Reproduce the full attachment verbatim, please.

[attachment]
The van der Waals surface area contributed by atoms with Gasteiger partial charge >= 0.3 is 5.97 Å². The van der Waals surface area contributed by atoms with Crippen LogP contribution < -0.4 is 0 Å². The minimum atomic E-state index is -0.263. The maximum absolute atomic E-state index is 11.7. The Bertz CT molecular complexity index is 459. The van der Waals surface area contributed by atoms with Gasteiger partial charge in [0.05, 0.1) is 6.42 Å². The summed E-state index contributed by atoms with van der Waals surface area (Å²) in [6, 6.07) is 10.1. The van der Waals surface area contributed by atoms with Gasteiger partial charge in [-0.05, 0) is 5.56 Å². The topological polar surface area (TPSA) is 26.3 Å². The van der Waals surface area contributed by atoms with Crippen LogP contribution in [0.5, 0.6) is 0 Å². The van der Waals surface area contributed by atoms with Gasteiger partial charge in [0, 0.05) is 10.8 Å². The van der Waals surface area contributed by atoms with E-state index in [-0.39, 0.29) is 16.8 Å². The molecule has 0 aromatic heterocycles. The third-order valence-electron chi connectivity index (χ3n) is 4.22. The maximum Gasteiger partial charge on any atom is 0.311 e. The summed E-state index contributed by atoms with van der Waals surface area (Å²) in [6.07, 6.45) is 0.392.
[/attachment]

The van der Waals surface area contributed by atoms with Gasteiger partial charge >= 0.3 is 5.97 Å². The van der Waals surface area contributed by atoms with Crippen LogP contribution < -0.4 is 0 Å². The minimum atomic E-state index is -0.263. The maximum absolute atomic E-state index is 11.7. The Bertz CT molecular complexity index is 459. The van der Waals surface area contributed by atoms with Gasteiger partial charge in [0.05, 0.1) is 6.42 Å². The summed E-state index contributed by atoms with van der Waals surface area (Å²) in [6, 6.07) is 10.1. The van der Waals surface area contributed by atoms with Gasteiger partial charge in [-0.05, 0) is 5.56 Å². The topological polar surface area (TPSA) is 26.3 Å². The van der Waals surface area contributed by atoms with Crippen LogP contribution in [0.5, 0.6) is 0 Å². The van der Waals surface area contributed by atoms with Gasteiger partial charge in [0, 0.05) is 10.8 Å². The van der Waals surface area contributed by atoms with E-state index in [-0.39, 0.29) is 16.8 Å². The molecule has 0 aromatic heterocycles. The third-order valence-electron chi connectivity index (χ3n) is 4.22. The maximum Gasteiger partial charge on any atom is 0.311 e. The summed E-state index contributed by atoms with van der Waals surface area (Å²) in [6.07, 6.45) is 0.392.